Yep. Easier said than done.

Jen has been giving me long rides. At this point I've done four centuries +. Hell, I've done two centuries in the last week and a half. I no longer balk when I see a century on the plan. I know I can do it. I know I can do it alone. I know I can run for 4 miles when I finish it. I know it's simply not that big a deal.

Except it is a big deal. At about 4 hours in, it becomes a very big deal every time. I have seen improvement. It used to be a big deal when I hit 3:30. Before that it was a big deal once I hit 3 hours.

What do I mean by a big deal? It becomes a big deal for me the minute I stop thinking about just riding, and instead start thinking about how much I hate riding.
I love riding for about two hours. Riding is okay from about two-four hours. However, (at this point) I simply don't like it after about four hours. I simply want to get the fuck off my bike. I know I've hit the I hate this point when I can't stop the negative thoughts from flowing.

Oh My God, I still have 2 and 1/2 more hours.
Oh My God, I am pathetically slow.
Oh My God, I just want to stop and chill.
And I know it's gotten really bad when I start cursing cars and stoplights--out loud.
And I know I'm at my limit when I start screaming Fucking Fuck! at the top of my lungs when I get jolted by hitting a scrap of bad road.

When I was in Tucson, Jen (or maybe it was Jerome--I can't remember) told me that I probably wasn't fueling properly if when I get to mile 75 I don't want to ride anymore. I'm not sure this is true. I eat a lot when riding. I drink a lot too. I think it's a more a mental thing. After riding that long I simply want to do something else--anything else. It is also physical. I don't want to ride anymore when even riding in zone 2 feels hard and I start fantasizing about getting off the bike and massaging my aching ass.

I did a century on Thursday. I had a meeting at LuLu Lemon before my ride which was very fun. I had been asked to attend a design meeting with one of their designers from Vancouver. The woman designer looked a bit like Kate Moss, but cute as opposed to sultry. She basically wanted to get our feedback on the the yoga/running/tri scene in Boston, and have us give her feedback on products. I talked a lot. I always do.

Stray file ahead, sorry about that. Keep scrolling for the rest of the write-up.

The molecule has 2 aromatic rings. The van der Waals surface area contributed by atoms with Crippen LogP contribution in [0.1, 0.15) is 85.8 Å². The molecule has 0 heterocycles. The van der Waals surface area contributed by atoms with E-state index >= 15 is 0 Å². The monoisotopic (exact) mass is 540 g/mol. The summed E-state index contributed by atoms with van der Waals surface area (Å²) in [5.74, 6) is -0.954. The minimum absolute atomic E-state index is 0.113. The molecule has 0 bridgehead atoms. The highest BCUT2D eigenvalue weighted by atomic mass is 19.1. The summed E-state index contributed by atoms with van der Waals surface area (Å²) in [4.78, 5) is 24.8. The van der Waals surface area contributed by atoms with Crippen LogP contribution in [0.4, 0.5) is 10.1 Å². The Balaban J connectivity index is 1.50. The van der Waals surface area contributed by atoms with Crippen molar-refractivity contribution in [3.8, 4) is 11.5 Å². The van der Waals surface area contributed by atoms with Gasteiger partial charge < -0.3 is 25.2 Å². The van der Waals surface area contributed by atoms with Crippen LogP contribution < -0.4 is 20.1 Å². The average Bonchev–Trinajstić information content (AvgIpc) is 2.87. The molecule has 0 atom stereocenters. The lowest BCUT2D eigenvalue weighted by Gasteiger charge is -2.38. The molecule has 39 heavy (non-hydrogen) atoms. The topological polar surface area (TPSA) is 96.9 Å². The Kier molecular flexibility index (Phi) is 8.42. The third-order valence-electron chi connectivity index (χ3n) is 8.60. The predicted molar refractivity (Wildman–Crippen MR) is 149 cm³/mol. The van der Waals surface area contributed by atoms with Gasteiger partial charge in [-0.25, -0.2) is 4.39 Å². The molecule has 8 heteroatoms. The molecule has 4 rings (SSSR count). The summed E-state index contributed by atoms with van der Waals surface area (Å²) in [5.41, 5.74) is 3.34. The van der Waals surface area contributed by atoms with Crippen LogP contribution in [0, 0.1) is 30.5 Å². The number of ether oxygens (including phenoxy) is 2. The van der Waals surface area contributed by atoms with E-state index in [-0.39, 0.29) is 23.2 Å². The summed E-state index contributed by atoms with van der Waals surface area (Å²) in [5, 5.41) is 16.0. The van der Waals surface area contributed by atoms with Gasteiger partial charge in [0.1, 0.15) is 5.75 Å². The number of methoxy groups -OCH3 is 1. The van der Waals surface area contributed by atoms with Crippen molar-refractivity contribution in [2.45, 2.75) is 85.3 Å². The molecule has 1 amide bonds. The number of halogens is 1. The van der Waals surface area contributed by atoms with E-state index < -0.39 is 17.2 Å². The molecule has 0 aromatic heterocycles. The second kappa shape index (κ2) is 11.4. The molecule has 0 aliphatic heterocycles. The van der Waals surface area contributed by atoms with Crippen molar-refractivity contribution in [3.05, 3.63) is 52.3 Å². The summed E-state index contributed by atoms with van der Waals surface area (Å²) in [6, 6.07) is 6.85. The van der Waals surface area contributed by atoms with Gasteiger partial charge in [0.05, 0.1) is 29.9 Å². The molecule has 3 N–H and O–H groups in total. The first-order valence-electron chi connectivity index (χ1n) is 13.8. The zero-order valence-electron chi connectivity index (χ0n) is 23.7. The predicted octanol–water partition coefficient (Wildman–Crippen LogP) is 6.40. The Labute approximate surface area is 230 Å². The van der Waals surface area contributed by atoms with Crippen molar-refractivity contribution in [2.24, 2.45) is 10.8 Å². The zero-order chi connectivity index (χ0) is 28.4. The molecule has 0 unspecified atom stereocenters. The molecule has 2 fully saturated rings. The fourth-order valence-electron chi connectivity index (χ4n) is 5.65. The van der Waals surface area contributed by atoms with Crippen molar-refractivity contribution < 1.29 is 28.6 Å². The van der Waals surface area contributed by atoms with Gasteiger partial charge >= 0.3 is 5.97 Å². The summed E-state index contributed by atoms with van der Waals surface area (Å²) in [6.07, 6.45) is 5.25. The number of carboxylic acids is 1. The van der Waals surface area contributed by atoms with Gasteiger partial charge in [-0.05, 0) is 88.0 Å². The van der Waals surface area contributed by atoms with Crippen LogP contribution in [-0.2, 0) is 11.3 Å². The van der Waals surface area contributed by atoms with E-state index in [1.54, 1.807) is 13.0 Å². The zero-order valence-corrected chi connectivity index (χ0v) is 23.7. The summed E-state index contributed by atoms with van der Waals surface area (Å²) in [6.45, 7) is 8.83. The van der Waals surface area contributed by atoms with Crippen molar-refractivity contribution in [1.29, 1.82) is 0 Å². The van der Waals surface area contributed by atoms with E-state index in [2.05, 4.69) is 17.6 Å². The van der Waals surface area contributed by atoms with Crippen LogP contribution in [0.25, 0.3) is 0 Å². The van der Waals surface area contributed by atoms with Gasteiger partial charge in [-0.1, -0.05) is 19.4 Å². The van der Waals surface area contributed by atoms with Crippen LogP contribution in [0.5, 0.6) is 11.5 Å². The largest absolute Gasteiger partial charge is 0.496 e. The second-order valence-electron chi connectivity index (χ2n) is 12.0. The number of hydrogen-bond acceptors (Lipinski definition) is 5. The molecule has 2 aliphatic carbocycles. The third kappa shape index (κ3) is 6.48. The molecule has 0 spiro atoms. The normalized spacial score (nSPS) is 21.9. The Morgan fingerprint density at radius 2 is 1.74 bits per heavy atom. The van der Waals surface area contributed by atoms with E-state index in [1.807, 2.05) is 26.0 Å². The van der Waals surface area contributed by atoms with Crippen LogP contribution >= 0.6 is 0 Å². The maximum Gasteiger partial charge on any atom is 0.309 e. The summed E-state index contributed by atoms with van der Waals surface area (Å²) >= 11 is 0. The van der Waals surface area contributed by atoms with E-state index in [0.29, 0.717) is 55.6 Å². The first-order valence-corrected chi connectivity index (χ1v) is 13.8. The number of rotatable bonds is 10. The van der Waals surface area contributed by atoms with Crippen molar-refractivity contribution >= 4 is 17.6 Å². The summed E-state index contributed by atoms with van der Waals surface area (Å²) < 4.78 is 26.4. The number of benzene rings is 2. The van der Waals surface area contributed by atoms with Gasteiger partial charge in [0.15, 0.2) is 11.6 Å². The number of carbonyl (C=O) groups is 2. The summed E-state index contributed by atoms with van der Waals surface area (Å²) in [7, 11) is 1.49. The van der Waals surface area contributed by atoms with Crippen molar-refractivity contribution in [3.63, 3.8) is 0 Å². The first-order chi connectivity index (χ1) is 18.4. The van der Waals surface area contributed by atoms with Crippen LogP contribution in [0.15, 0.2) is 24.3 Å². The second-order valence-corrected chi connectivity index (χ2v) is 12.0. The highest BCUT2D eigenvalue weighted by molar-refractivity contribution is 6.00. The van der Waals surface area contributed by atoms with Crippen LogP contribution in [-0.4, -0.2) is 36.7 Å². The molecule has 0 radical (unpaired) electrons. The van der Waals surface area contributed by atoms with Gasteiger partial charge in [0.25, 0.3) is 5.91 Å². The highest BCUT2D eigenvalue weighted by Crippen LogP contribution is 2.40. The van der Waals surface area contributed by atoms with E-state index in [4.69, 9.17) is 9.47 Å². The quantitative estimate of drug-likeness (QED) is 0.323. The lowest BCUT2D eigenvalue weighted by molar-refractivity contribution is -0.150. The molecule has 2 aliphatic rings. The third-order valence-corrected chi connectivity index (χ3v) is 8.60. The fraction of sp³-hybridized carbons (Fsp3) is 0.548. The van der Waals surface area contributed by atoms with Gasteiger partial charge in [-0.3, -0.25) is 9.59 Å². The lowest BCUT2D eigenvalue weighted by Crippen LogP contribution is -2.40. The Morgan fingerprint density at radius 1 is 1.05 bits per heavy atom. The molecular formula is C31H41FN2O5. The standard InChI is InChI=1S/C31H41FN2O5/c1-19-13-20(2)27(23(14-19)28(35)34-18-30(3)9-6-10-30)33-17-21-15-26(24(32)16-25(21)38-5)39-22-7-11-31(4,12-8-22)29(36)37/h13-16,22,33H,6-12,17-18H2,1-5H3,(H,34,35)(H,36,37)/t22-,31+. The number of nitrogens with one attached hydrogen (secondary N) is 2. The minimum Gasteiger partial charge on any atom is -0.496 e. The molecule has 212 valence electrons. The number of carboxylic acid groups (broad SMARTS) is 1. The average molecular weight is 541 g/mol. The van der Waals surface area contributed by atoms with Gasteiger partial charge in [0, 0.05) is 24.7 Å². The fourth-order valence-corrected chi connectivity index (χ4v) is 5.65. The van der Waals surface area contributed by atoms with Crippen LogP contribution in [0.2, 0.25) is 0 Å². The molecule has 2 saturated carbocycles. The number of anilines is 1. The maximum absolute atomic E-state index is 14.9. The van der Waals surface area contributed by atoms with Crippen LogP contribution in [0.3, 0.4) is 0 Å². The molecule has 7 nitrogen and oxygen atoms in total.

But I'm off topic.

My point is that I couldn't start my ride until 11 am. Andy had agreed to come home early to get the kids off the bus, because there was no way I would be home before 5:30 p.m.
As always, the first hours of my ride were  fine. I took it out slowly, I didn't stress about my slow speed or my lackluster heart-rate. I knew my job was to work the second half harder than the first. It was sunny and warm, and the first flowers of spring were blooming. All good.
I turned to head home at 52 miles. I was in Grafton--a long way from home.  I was excited to start the second half. I felt strong and ready to kill it.
And then the temperature dropped. It was sudden and dramatic. It went from being in the low 60s to the mid 40s. The wind picked up and was swirling all over the place. No matter what direction I rode, the wind was in my face--and it was pissed. It really just wanted to test me--to fuck me up. (The wind and I have battled this week, huh?) The weather change was partly just bad luck. It was also predictable, though, and here's where I am at fault. It's April in New England. It doesn't stay warm past 3:00 pm. It just doesn't. Add to this that at about 4:00 pm commuter traffic picks up. I shouldn't have been out that late, and if I was planning on being out that late, I should've brought the gear to deal with it. And I didn't.
And. It. Sucked.

It sucked for the next 51 miles. I was so cold I couldn't get my hands to shift. I was so cold my muscles in my legs (I was in shorts) were like frozen lumps that refused to fire. I was so cold that I lost complete feeling not only in my feet, but also my hands, wrists, ankles. Cars were everywhere, leaning in close and honking. I felt enormously ENORMOUSLY sorry for myself.

My thinking went something like:

I fucking hate this. This sucks.
It's a privilege, Mary! You could be home doing laundry! 
Why do I do this? My ass is killing me and I'm lonely.
You love this, Mary! The more you talk shit in your head, the more unhappy you will get. 
Whatever. You hate riding. Why do you try to convince yourself you love it when it just fucking sucks!
It doesn't suck. You love this. You're just cold and tired and your heart rate is low. Jen will see this file. Pick up the pace! Move it!
Shut up! I'm doing the best I can!

etc. and so on.

"A deep love of cycling is a fundamental requirement for successful long-distance racing." Friel and  Byrn, Going Long.

Can you cow yourself into a deep love of cycling?
Actually, I think you can. But I'm not there yet.

What I know--quite deeply, actually--is that I need to have that deep love before things come together for me in IM racing. I need to master the bike at IM, but before I can master it, I have to love it like I love running. I have to love it even when I hate it.  I have to love it even when it totally sucks.

I'm not there yet. But I will get there. I need to get there.

Wednesday, April 14, 2010

Warning: This is more of  a Chick Post.

Here is a little picture of me finishing Cohasset.
This is not the best photo of me. Why then, would I post it? 
Excellent question. Because I need to put this discussion on the table: